The Wolverines' list of who's who includes guys like Rudy Tomjanovich, Glen Rice, Jalen Rose, Cazzie Russell and Chris Webber.
My personal favorite has to be Webber. Despite battling injuries throughout his 15 years in the Association, Webber managed to rattle off five All-Star selections (four appearances) and remains one of just four players in NBA history to have posted at least 17,000 points, 8,000 rebounds, 3,500 assists, 1,200 blocks and 1,000 steals.
Any time you put yourself in the company of Kareem Abdul-Jabbar, Tim Duncan and Kevin Garnett, you're a legend.
Somewhat surprisingly, Michigan has sent 41 total players to the NBA compared to Louisville's 46. With that said, it's not about quantity, it's about quality.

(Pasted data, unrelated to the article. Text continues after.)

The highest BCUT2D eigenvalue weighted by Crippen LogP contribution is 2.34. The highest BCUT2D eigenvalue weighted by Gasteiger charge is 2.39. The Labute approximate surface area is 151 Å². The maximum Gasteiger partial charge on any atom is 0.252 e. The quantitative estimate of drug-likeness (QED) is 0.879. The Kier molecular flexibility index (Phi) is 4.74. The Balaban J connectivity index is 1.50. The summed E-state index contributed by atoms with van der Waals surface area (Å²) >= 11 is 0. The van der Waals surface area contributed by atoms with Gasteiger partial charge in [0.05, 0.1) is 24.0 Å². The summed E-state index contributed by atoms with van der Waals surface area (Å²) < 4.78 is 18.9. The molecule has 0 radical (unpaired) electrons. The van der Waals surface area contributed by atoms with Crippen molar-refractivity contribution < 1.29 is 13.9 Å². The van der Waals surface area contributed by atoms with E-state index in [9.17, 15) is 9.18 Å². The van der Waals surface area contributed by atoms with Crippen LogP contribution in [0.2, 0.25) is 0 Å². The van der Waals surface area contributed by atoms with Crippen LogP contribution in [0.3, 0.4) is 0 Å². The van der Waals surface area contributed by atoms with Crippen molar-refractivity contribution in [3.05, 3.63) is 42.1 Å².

And you'd be hard-pressed (okay, naive) to argue that Michigan's level of talent hasn't exceeded that of Louisville's over the past 60-plus years.
Louisville's Current NBA Representatives
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Three active NBA players are currently representing the Cardinals.
Francisco Garcia is in his eighth season and currently plays for the Houston Rockets. Terrence Williams is in his fourth season and with his fourth team in the Boston Celtics. And Earl Clark is in his fourth as well (third team) and has emerged as a pleasant surprise for the Los Angeles Lakers.
Of these three players, Clark leads the bunch with 7.7 points per game, but it is Garcia who had managed to carve out the most consistent of roles before being dealt from the Sacramento Kings to Houston Rockets.